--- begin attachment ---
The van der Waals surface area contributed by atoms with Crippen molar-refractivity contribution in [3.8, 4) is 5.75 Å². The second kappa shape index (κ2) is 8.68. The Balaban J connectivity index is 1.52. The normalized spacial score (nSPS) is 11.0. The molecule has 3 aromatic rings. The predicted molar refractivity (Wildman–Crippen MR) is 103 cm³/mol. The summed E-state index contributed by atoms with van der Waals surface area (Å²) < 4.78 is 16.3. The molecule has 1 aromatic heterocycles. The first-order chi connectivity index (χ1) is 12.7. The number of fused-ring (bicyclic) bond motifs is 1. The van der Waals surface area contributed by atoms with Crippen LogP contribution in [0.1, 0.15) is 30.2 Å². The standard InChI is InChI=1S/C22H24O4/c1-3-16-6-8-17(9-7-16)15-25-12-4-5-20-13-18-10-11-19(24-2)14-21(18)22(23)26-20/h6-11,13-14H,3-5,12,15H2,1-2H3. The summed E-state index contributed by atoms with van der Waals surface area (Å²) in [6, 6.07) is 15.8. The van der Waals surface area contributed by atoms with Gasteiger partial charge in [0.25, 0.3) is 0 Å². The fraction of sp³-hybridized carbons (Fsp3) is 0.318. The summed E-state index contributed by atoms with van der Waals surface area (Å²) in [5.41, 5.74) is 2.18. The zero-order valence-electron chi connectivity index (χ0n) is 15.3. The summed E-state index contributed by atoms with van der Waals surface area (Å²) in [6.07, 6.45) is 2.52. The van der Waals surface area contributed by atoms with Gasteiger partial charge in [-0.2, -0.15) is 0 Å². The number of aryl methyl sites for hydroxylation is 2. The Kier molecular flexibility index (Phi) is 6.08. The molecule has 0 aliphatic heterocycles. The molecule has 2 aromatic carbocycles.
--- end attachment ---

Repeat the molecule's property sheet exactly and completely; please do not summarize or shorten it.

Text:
The van der Waals surface area contributed by atoms with Crippen molar-refractivity contribution in [3.8, 4) is 5.75 Å². The second kappa shape index (κ2) is 8.68. The Balaban J connectivity index is 1.52. The normalized spacial score (nSPS) is 11.0. The molecule has 3 aromatic rings. The predicted molar refractivity (Wildman–Crippen MR) is 103 cm³/mol. The summed E-state index contributed by atoms with van der Waals surface area (Å²) < 4.78 is 16.3. The molecule has 1 aromatic heterocycles. The first-order chi connectivity index (χ1) is 12.7. The number of fused-ring (bicyclic) bond motifs is 1. The van der Waals surface area contributed by atoms with Crippen LogP contribution in [0.1, 0.15) is 30.2 Å². The standard InChI is InChI=1S/C22H24O4/c1-3-16-6-8-17(9-7-16)15-25-12-4-5-20-13-18-10-11-19(24-2)14-21(18)22(23)26-20/h6-11,13-14H,3-5,12,15H2,1-2H3. The summed E-state index contributed by atoms with van der Waals surface area (Å²) in [6, 6.07) is 15.8. The van der Waals surface area contributed by atoms with Gasteiger partial charge in [0.25, 0.3) is 0 Å². The fraction of sp³-hybridized carbons (Fsp3) is 0.318. The summed E-state index contributed by atoms with van der Waals surface area (Å²) in [5.41, 5.74) is 2.18. The zero-order valence-electron chi connectivity index (χ0n) is 15.3. The summed E-state index contributed by atoms with van der Waals surface area (Å²) in [6.07, 6.45) is 2.52. The van der Waals surface area contributed by atoms with Gasteiger partial charge in [-0.2, -0.15) is 0 Å². The number of aryl methyl sites for hydroxylation is 2. The Kier molecular flexibility index (Phi) is 6.08. The molecule has 0 aliphatic heterocycles. The molecule has 2 aromatic carbocycles.